Yes, this time continues to be hard and weird - like we're just waiting. Waiting for baby, waiting for the haze/smoke to clear, waiting for Sam to feel better, back to waiting for baby...but I'm trying to appreciate the slowness of life, as I can't imagine it will ever be like this again. No work responsibilities. Nearly no plans during the week and on weekends. No obligations anywhere. And while I'm still responsible for making sure our house is functioning (setting the menu, shopping list, making sure it's all happening), Alma is doing most of the work, so it's all just very very chill.

Friday, June 21, 2013

The Smoke

I'm not quite sure why people call it haze, when it looks and smells just like smoke to me.

Our country is currently covered in smoke. The farmers in Sumatra use a method of burning to clear the land for re-planting. They're on the east side of Sumatra, so when the wind blows, it takes it straight to the sea and out to the south of peninsular Malaysia and Singapore. This usually happens in August/September, but this year it started a few weeks ago. And this week it got awful.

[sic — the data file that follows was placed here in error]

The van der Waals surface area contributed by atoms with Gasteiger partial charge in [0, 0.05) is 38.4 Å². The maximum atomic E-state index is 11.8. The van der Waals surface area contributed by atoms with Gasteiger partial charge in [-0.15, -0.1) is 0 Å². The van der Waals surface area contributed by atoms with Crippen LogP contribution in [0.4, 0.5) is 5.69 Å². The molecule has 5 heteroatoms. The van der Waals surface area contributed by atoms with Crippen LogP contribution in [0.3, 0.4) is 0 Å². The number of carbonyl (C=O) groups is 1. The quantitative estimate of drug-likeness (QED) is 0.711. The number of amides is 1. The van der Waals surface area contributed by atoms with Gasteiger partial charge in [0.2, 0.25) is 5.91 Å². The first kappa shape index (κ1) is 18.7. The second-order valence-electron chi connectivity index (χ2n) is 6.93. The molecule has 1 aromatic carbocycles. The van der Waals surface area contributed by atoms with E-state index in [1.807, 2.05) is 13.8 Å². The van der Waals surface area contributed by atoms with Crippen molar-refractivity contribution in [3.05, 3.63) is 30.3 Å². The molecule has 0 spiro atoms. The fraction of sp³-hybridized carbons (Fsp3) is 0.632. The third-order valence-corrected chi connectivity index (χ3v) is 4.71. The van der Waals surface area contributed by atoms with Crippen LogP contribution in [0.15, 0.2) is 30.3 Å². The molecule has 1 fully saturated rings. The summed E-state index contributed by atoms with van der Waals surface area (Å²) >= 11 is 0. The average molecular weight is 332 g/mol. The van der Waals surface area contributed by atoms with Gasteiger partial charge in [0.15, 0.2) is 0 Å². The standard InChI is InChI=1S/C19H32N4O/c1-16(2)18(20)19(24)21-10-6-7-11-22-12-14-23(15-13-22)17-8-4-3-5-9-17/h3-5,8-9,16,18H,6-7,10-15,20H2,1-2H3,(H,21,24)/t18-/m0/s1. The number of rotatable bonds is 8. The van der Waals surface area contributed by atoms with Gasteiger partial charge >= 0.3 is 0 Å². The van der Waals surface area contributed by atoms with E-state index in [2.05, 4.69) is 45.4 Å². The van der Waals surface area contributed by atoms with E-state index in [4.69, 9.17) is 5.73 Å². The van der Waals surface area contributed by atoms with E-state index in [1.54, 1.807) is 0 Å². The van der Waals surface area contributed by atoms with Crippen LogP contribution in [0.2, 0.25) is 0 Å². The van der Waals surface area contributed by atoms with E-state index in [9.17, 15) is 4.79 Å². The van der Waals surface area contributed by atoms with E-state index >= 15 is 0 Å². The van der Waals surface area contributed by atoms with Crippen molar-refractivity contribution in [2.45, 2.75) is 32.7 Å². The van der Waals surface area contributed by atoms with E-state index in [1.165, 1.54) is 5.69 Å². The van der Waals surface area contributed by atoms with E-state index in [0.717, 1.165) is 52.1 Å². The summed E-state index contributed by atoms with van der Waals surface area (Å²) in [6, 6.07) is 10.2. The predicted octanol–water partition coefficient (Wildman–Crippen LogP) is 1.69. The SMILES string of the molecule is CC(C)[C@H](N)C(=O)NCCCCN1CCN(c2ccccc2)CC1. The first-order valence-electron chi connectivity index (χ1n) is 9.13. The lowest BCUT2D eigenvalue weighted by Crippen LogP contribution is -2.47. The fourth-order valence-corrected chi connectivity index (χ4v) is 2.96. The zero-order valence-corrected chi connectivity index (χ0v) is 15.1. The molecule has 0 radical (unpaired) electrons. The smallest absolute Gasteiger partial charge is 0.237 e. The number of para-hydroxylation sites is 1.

Singapore (and many other countries?) use the Pollutant Standards Index to measure air quality. Apparently up until 100 it's safe. Above 100 is unhealthy/hazardous. The scale goes up to 500. The highest Singapore had ever reached before was 226 in 1997. Today at noon it was 401 (the highest). It got extremely high Wednesday night, and yesterday and today have been absolutely disgusting.

Yesterday the whole mall, which is about as far as I can go, was out of air purifiers and face masks. I asked at all stores, most had signs up that said they're out of everything related. The Ministry of Health was saying that no one should worry because there were enough in Singapore, but I couldn't find one anywhere. There was advice for pregnant women to stay indoors and wear a mask. How was I supposed to get that mask?